Religions Vary On ‘Thou Shalt Not Kill’
Hunting is not a sport, says comedian Paul Rodriguez. In a sport, he says, both sides should know they’re playing. Who told the animals they’re in a game? At the end of sport contests, opposing sides shake hands as a gesture of good will. This doesn’t happen much in hunting.
I’ve noticed that many hunters are Christians. Indeed, there are numerous Christian hunting websites that attract a large following. This is odd, because killing seems to violate one of God’s commandments. Worried about their spiritual fate, I mentioned this apparent violation to a Christian hunter. The hunter told me that the commandment against killing only applies to humans. I was relieved, but how does one know this? Is there a footnote attached to the commandment — Thou shalt not kill* (*Only applies to people)?
The edict against killing is a basic principle found in every world religion. What this prohibition applies to, however, is not the same everywhere. In some religions, “thou shalt not kill” extends to animals as well.
There is a higher percentage of vegetarians in India and among followers of Indian-derived religions — Hinduism, Jainism and Buddhism — than in other places. Indeed, a United Nations report stated that Indians had the lowest rate of meat consumption in the world.
The Sanskrit word ahimsa is commonly understood to mean non-violence or non-injury. Various traditions in Hinduism, Jainism and Buddhism take ahimsa seriously; and many monks, nuns and lay followers of these religions vow not to destroy life — all life, not just human ones — in word, action or thought.
The basic worldview conveyed in Hinduism, Buddhism, and Jainism differs from the one taught in Judaism, Christianity and Islam. Jews, Christians and Muslims are taught that humanity is the greatest of God’s creations and humans were thus given dominion over the rest of nature as a result. Conquering lands to fulfill a covenant or sacrificing animals to better humanity’s standing before God is not a concern. But in Indian-derived religions, humanity is an intricate part of creation, not set apart.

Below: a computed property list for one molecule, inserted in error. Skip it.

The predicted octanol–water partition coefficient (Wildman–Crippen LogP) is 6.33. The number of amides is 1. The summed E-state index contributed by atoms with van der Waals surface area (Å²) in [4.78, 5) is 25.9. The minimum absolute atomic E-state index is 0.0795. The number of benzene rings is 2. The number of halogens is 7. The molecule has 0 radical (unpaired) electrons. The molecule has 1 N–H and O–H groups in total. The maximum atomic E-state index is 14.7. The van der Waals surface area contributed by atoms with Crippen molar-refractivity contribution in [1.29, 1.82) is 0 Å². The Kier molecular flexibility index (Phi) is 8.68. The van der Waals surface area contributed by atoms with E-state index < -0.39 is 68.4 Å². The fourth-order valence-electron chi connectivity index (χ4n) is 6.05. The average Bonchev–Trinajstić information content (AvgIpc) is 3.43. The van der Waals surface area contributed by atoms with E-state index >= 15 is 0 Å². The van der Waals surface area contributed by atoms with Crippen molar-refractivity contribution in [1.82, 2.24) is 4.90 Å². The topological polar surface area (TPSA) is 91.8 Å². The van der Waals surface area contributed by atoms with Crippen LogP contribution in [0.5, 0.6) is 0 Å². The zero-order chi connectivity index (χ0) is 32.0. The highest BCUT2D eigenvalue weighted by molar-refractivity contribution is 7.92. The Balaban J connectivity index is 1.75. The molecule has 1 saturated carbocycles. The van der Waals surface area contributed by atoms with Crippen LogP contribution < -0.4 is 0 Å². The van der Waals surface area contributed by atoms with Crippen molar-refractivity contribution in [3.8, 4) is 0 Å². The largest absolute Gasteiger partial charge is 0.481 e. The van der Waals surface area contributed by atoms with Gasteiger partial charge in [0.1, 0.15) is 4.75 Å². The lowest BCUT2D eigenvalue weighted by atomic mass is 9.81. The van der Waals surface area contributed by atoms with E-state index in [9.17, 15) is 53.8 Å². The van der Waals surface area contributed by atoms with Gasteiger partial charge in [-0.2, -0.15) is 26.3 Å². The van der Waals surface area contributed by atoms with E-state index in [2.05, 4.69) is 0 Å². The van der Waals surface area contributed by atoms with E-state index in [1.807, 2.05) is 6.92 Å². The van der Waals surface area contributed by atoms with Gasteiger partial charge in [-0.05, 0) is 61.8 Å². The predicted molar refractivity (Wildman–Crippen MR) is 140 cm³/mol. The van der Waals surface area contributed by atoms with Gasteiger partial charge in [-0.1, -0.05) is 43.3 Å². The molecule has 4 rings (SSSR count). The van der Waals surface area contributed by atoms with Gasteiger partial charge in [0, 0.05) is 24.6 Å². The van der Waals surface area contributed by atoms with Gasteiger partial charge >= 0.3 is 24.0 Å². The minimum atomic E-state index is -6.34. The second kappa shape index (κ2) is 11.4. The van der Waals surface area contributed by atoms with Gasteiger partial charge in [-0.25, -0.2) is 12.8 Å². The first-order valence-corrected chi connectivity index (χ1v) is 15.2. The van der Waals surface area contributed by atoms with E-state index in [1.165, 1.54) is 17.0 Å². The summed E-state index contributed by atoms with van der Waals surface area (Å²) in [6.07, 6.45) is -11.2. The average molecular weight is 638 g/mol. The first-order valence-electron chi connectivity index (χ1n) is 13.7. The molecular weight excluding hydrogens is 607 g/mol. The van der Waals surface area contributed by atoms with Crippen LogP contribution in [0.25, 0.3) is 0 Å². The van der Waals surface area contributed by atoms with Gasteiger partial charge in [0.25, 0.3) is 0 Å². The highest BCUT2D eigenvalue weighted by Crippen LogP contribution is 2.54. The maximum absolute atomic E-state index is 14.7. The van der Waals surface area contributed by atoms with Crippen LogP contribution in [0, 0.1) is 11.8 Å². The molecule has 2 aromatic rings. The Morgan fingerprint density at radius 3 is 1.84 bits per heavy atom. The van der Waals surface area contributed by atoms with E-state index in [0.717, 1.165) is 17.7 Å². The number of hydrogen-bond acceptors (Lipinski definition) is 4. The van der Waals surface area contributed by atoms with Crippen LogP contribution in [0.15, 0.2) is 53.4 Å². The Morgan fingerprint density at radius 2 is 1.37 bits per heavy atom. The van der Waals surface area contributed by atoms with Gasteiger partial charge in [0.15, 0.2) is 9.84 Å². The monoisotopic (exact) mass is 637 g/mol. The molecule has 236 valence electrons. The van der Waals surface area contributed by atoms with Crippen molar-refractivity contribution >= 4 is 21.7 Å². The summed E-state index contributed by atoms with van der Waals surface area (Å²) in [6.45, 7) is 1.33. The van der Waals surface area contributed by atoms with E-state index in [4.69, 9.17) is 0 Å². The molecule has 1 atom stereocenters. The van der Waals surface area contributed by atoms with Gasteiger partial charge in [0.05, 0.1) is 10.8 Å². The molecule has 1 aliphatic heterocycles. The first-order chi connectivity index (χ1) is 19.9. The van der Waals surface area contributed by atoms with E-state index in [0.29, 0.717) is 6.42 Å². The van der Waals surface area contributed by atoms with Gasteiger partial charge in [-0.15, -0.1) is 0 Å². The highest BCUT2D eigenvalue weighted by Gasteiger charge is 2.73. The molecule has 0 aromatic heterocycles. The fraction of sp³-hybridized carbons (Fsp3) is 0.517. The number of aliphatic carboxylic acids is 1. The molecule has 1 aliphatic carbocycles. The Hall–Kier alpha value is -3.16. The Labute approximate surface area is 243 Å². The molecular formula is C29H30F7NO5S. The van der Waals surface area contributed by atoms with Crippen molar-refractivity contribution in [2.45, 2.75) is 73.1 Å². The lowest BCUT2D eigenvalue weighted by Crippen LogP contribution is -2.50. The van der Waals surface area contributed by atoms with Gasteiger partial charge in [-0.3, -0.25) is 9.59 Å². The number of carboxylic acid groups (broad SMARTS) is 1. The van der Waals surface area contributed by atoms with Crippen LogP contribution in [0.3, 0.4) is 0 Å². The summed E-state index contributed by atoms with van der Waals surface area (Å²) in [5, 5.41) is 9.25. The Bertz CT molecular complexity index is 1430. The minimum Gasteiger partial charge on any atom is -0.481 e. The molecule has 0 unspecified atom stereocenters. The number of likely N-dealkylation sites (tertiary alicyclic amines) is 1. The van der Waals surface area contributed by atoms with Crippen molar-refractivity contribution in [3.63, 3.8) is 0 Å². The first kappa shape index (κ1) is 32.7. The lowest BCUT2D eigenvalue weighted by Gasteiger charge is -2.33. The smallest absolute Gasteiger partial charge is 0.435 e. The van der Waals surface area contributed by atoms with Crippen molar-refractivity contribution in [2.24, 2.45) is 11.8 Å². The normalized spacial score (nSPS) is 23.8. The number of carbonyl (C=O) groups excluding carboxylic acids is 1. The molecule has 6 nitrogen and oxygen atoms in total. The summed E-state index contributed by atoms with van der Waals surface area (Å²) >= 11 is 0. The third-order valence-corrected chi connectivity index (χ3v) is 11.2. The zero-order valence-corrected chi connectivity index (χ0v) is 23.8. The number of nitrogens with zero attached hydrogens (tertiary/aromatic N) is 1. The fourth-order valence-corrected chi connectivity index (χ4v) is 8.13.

One could thus argue that the principle of non-violence is more important for Buddhists than it is for Jews, Christians and Muslims. Indeed, the law against killing is ranked first among the precepts in Buddhism; but it drops down to anywhere between fifth and seventh place on the list of 10 Commandments. That being said, not all Buddhists extend the edict against destroying life to animals. Japanese Buddhist priests, for example, are meat-eaters. Perhaps they are not familiar with the first precept. I eat meat too, but I don’t kill animals. I buy them already dead from the store.
In Hinduism, Jainism and Buddhism, what is considered sacred is not restricted to a particular place or to a particular being — human or otherwise — but can be present everywhere and in any thing, even in plants and animals. Eating, therefore, is as much about death as it is about life, for in order to sustain life, life must be destroyed. Life in all its forms deserves respect. Destroying life, then, has consequences.
I experienced this worldview during a stay at a Jain temple in India. Meals were not only vegetarian, but of a particular type of vegetarian. Eating vegetables that grow underground — potatoes and carrots — were prohibited, since to procure the root the entire plant must be destroyed and with it the microorganisms in the soil. Eggplants and tomatoes were generally off-limits owing to the number of seeds they have. Seeds are carriers of new life.
“You are what you eat” is a commonly heard phrase. Jains go further in defining the character of an individual: “You are what you think” (criminals and social psychologists can confirm this). Jains believe violence in thought is as harmful to the development of a child’s character as violence in action. As a result, Jain children do not eat cookies or chocolates shaped in the form of animals or people, as this mimics cruelty and murder. Christians, on the other hand, eat Jesus during communion. From the perspective of Jainism and those who take the principle of ahimsa seriously, then, hunting is not a sport and hunters are not athletes. Avid hunters are more akin to serial killers than they are to sportsmen.